The Diocese of San Joaquin has voted to leave the Episcopal Church and ally itself to one of the most conservative Evangelical Provinces in the Anglican Communion. It will look rather like Martinique, whose geography places it in one part of the world and its polity in another. As this chapter further unfolds in Pittsburgh and Fort Worth the watching world will witness Christianity at its worst as it engages in internecine warfare.
The tragedy will be worst for those in the middle, faithful people seeking to worship God and to love their neighbor who are caught up in this struggle for victory. Those in the know may object that this is not a family squabble as TEC has left the family. As yet no word has emerged from the Instruments of Unity, our Anglican familiar symbols, affirming that TEC has left the family or even that the Southern Cone has left the family, and thus it remains forensically a family row. One wonders when in Advent the Archbishop of Canterbury will bring clarity to us or whether there remains any clarity at all for him to bring.
In worldly terms TEC may win, for it seems to have the money and the battalions. Yet such a victory, if it is a victory will drain further its resources, impede its attempts to grow -who in their right mind wants to join a squabbling group unless they are fanatics of one stripe or another – and probably seal its fate for the present as far as relationships with the rest of the Anglican world are concerned. It will emerge weakened and isolated.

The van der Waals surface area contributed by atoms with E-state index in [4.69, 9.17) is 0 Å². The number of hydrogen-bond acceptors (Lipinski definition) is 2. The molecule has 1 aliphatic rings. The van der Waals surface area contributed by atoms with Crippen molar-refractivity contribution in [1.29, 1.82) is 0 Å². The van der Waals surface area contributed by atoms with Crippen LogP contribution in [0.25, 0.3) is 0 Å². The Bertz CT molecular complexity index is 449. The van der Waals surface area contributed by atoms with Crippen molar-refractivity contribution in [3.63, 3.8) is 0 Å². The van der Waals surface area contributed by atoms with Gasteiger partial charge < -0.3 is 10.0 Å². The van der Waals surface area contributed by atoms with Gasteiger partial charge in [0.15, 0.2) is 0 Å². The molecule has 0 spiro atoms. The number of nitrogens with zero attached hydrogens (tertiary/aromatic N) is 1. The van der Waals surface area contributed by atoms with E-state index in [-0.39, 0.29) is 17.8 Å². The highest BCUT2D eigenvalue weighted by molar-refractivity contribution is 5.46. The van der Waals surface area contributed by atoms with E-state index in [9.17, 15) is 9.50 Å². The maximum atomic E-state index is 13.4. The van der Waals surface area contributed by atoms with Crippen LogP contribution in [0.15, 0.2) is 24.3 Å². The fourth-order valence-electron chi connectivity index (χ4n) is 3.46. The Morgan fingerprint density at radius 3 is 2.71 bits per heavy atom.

Those who lose will find themselves fragmented and tugged between those who wish to remain loyal to the Anglican Communion and those who wish to replace it. They will be prey to ambitious people and unspoken agendas and to a dangerous romanticism which confuses fidelity to the faith once delivered with nostalgia for a mythical golden age when the Church was pure.
In all this the prayers, hopes and voices of sensible people will be needed if not always heeded. Of all God’s gifts that of common sense will be the most desired and the most difficult to acquire. Yet as I write this I wonder whether even sanctified common sense may help. This present tragedy has been long a coming, and could have been averted years ago if leaders, appointed and self appointed had been graced enough to listen to each other and to prize Anglican comprehension, civility and gracefulness. The frightful modern obsession to win and take no prisoners, which has ruined sports and bedeviled politics has donned an alb and strides around our altars.
There has been a brutality about in those who have pressed a wide agenda of “reforms” and those who have used fear as a weapon to oppose the agenda of our ascendant progressives. Certainly that perfect love which casts out fear has been absent. One wonders whether we are not witnessing the truth of the ancient adage, “Those whom the gods would destroy, they first make mad.”
Those of us who embrace Anglicanism and seek to live into its best nature, into a spirit of mutual tolerance and purposeful comprehension have a difficult road to follow, made the more difficult because that which we feared but thought impossible has now happened.
For myself I love and honor my friends who are sure they cannot stayin TEC knowing full well that some of them will take it ill that I remain where I am or where I may be. The personal irony will be that if TEC is expelled from the Communion (or perhaps TEC and the Southern Cone) I will have come full circle and will abide once again in a body which calls itself Anglican but which is not in full communion wth the See of Canterbury.
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